Get Smarter With DeadlinesPosted: October 19, 2015 at 10:42 am
I should have written this last weekend. But the weather was nice, the games on TV tempting, and somehow the weekend slipped away without my sitting at the keyboard. Now here I am–writing on deadline.
Plenty of writers claim to do their best work “on deadline.” They bristle with creativity when the clock is ticking–or so they say. The truth is, I suspect, that they don’t do their best work under the gun–that’s the only time when they write. Ah, rationalization.
Nonfiction writers are particularly prone to deadline woes and rationalizations, because so much of our work is done on assignment. But when you’re late it delays the editing, the design, the copy-editing–until somewhere along the production line somebody makes up for your lost time and (usually) the magazine makes it out before the presses roll. Having been on the editing end, I can assure you: That somebody will remember you.
Because we all procrastinate, coping with deadlines may be the nonfiction writer’s most important survival skill. And you need a better plan than merely “thriving under pressure.
Where to, Columbus?
Start with a sense of your assignment’s scope. You must develop a big-picture grasp of your writing challenge, so you can break down that big chore into incremental, smaller challenges.
I like to use the example of Columbus, who set out for the East Indies without an accurate grasp of the length of the voyage ahead. When he arrived in the Americas after a plenty long trip, he concluded he’d reached his goal. Columbus’s huge geographical error may have worked out well for him in the history books, but he never did make it to the East Indies.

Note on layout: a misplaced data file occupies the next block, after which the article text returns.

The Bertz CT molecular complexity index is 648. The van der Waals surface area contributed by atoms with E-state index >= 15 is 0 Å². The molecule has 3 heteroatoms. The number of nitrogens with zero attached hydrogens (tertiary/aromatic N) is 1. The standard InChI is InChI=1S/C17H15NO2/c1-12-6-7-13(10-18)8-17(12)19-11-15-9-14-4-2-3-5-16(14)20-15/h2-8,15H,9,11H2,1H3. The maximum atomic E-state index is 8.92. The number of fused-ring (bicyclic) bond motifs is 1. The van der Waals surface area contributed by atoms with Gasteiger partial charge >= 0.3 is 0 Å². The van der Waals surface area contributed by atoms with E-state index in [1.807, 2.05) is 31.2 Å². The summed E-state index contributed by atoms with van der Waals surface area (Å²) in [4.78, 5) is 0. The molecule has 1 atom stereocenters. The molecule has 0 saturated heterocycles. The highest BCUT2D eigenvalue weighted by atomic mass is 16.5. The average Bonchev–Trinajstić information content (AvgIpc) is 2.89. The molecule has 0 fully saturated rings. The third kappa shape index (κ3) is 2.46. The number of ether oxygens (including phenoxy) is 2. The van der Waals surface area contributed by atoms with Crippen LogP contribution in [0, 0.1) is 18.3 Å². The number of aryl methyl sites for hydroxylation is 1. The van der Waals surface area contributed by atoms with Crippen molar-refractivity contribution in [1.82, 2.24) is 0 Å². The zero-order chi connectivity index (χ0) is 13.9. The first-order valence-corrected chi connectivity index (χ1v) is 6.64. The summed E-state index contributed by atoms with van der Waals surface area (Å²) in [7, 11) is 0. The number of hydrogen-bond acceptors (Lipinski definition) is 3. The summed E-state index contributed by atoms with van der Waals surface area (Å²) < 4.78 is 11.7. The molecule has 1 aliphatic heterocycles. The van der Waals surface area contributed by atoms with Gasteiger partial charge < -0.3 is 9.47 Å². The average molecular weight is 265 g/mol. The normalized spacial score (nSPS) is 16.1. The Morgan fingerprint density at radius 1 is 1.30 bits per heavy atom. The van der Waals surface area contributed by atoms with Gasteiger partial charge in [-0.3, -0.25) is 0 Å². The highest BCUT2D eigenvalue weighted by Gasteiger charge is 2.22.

Unlike Columbus, you must set out on your writing journeys with a clear vision of where you’re going and a map of how you’ll get there. If you can imagine ahead to the finished article, you can “walk back the cat” (switching from maritime to espionage metaphors) and identify the steps necessary to get you there. Without an accurate picture of your goal, on the other hand, you won’t be able to estimate how long it will take you to reach it, to guess where you are en route, or even to realize when you’re done.
I’ve had many writers working for me who seemed to suffer from a kind of deadline dyslexia. I’d sidle up to them and casually inquire, “Getting close?” “Just another half-hour,” the writer would answer (if this was a newspaper), or “Just one more day” (if this was a magazine). I’d come back: “Getting close?” But the answer would be the same–almost there, not quite.
Imagine if Queen Isabella were along to pester Columbus: “Are we getting close to the Indies?” Columbus would have replied, “Just another few days, my queen.” For he had no idea, any more than these deadline-struggling writers of mine. Is the end almost in sight? Or has the voyage barely begun?
Knowing where you’re going includes having a sense of:
* Your focus: What’s the angle?
* The scope of research require& Will this need two interviews or 20?
* The length (and what 2,000 words “feels like”)
* Your tone and approach: Is this an in-depth investigation, a fact-filled consumer guide, a light essay, an evocative narration?
* Some possible places to start and finish, as well as some ways you might hook readers.
Baby Steps to Beating Deadlines